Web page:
Mission San José de Tumacácori
Tumacacori, AZ - Tumacacori National Historical Park - Mission San José de Tumacácori was established in 1691 by Jesuit padre Eusebio Kino in a different nearby location. It was established one day before Mission Los Santos Ángeles de Guevavi, making it the oldest Jesuit mission site in southern Arizona. The first mission was named Mission San Cayetano de Tumacácori, established at an existing native O'odham or Sobaipuri settlement on the east side of the Santa Cruz River.
After the Pima rebellion of 1751, the mission was moved to the present site on the west side of the Santa Cruz River and renamed San José de Tumacácori. By 1848, the mission was abandoned and began falling into severe disrepair. In 1854 it became a part of the U.S. Arizona Territory, after the Gadsden Purchase.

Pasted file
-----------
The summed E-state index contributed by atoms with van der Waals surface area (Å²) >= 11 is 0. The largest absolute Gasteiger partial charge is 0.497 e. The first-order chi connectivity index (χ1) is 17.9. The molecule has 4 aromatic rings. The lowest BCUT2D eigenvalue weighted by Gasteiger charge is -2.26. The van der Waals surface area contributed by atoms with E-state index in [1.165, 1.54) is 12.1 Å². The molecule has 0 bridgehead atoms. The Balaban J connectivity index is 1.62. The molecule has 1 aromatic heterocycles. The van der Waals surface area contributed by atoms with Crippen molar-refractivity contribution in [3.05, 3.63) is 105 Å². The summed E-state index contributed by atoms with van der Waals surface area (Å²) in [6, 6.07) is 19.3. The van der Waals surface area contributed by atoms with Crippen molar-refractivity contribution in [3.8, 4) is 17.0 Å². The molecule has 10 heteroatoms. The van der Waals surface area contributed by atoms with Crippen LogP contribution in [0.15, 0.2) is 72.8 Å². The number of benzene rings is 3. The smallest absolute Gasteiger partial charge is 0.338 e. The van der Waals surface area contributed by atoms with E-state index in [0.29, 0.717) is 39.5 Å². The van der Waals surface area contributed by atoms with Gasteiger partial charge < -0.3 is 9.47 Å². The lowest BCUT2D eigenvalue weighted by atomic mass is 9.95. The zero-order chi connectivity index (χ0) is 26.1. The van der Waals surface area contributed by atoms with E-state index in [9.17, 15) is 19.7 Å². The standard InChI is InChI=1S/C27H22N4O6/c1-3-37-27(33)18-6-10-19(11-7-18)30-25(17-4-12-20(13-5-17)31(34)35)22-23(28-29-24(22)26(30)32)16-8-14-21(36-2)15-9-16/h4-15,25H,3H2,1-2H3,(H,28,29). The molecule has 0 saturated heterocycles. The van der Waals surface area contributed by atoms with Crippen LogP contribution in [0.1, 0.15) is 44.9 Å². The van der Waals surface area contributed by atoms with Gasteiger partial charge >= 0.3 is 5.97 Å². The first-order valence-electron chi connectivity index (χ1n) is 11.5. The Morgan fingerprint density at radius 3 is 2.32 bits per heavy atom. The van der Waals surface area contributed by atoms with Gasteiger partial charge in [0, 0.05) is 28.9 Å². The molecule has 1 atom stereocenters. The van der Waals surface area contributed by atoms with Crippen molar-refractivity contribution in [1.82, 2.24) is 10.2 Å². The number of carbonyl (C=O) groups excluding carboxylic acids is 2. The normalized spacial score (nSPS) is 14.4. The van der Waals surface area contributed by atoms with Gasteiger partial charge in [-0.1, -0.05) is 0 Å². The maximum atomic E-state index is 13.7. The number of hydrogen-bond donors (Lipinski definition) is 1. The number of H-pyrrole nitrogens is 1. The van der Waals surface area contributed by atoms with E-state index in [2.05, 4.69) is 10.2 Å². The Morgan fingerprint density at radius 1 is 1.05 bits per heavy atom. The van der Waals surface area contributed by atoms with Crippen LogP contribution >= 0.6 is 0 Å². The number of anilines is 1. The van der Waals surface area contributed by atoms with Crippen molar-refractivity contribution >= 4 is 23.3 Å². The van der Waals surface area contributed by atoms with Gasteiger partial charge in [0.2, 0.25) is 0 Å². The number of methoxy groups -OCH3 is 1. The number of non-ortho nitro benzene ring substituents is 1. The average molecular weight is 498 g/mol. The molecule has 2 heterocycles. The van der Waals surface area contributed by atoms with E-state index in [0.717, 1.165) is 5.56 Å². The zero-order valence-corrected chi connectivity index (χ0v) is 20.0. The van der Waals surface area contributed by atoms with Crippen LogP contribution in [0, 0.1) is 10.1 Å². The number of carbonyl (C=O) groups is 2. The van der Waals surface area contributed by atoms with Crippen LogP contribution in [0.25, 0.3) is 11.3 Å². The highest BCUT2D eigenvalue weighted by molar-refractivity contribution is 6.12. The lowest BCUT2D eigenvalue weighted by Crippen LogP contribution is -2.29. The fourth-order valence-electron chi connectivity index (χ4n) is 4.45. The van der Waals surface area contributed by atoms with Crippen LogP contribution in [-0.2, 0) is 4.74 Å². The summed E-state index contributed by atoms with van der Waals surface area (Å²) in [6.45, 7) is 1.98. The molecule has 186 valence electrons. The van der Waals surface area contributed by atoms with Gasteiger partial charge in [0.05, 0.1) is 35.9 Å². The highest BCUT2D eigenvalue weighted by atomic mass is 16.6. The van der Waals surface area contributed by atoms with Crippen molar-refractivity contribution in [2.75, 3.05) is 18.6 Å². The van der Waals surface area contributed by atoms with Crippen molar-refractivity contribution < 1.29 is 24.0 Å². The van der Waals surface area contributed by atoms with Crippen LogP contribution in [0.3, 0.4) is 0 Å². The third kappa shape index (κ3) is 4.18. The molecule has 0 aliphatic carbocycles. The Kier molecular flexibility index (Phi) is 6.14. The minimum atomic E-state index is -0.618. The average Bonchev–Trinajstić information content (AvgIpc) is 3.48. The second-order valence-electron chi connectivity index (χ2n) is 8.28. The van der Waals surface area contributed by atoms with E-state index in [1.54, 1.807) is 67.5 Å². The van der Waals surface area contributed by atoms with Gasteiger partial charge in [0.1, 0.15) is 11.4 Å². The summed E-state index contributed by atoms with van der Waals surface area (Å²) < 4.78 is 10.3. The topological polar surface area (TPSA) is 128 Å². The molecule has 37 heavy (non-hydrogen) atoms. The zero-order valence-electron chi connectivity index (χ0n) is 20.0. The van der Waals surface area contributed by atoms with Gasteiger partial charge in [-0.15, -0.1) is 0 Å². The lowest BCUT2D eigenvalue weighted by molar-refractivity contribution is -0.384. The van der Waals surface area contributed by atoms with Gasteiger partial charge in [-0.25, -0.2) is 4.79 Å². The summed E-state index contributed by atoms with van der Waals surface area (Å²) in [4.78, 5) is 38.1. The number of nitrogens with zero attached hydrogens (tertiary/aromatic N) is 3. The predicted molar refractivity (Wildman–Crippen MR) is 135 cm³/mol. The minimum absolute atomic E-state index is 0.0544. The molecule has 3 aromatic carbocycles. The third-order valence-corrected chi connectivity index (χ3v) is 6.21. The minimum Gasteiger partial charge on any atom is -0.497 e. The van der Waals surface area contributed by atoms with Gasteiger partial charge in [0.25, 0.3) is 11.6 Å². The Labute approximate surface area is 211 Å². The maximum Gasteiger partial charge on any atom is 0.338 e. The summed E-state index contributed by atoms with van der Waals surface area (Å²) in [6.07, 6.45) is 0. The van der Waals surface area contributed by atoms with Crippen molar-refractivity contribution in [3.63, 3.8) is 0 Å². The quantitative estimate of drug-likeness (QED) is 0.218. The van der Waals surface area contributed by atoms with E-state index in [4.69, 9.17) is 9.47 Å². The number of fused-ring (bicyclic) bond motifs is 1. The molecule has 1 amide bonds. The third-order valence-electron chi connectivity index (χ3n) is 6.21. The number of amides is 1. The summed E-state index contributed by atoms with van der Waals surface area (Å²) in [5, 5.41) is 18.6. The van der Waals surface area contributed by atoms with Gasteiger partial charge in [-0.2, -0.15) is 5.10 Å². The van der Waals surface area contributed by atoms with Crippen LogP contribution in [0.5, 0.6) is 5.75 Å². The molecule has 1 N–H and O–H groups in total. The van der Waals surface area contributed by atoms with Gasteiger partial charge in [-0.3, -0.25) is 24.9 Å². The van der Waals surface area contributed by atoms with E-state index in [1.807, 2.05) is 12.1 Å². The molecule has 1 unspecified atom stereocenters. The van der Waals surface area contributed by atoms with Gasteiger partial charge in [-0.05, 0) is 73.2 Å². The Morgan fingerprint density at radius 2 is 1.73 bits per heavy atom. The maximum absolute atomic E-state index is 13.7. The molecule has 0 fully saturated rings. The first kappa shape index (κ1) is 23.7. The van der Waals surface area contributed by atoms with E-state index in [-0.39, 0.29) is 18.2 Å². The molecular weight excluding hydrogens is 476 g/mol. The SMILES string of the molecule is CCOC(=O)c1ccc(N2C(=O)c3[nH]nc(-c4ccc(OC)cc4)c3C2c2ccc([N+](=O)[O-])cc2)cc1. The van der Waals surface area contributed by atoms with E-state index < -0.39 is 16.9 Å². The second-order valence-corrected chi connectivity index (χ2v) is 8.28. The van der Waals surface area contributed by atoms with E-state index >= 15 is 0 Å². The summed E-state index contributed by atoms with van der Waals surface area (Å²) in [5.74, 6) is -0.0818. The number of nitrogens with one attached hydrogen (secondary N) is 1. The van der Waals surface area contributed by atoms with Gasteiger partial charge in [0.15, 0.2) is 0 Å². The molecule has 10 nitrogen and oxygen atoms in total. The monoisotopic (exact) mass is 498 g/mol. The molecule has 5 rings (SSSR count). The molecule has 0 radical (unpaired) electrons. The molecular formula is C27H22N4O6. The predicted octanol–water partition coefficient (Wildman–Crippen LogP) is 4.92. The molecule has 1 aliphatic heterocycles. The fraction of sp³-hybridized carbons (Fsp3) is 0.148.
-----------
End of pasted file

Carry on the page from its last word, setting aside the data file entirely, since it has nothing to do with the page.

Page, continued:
The Tumacácori missions complex was originally protected as Tumacácori National Monument, in 1908 by President Theodore Roosevelt. It was listed on the National Register of Historic Places on October 15, 1966. In 1990 the national monument was redesignated a National Historical Park. The Guevavi and Calabazas mission units were added to the Tumacácori missions complex unit, within the new Tumacácori National Historical Park.